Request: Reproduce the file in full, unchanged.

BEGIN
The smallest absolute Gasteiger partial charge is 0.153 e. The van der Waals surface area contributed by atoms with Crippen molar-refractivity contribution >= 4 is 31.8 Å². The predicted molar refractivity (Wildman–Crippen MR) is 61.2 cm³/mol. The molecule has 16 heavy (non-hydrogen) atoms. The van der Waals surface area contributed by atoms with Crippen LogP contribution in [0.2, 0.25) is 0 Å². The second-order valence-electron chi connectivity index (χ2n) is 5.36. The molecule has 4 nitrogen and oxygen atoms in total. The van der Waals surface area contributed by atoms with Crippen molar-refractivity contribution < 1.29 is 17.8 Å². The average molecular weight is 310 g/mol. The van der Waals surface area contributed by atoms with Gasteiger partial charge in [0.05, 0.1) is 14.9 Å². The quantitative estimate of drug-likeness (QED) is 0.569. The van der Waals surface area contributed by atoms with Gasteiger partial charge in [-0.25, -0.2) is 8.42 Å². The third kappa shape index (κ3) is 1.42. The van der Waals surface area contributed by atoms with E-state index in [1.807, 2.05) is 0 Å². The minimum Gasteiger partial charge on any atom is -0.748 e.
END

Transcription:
The smallest absolute Gasteiger partial charge is 0.153 e. The van der Waals surface area contributed by atoms with Crippen molar-refractivity contribution >= 4 is 31.8 Å². The predicted molar refractivity (Wildman–Crippen MR) is 61.2 cm³/mol. The molecule has 16 heavy (non-hydrogen) atoms. The van der Waals surface area contributed by atoms with Crippen LogP contribution in [0.2, 0.25) is 0 Å². The second-order valence-electron chi connectivity index (χ2n) is 5.36. The molecule has 4 nitrogen and oxygen atoms in total. The van der Waals surface area contributed by atoms with Crippen molar-refractivity contribution < 1.29 is 17.8 Å². The average molecular weight is 310 g/mol. The van der Waals surface area contributed by atoms with Gasteiger partial charge in [0.05, 0.1) is 14.9 Å². The quantitative estimate of drug-likeness (QED) is 0.569. The van der Waals surface area contributed by atoms with Gasteiger partial charge in [-0.25, -0.2) is 8.42 Å². The third kappa shape index (κ3) is 1.42. The van der Waals surface area contributed by atoms with E-state index in [1.807, 2.05) is 0 Å². The minimum Gasteiger partial charge on any atom is -0.748 e.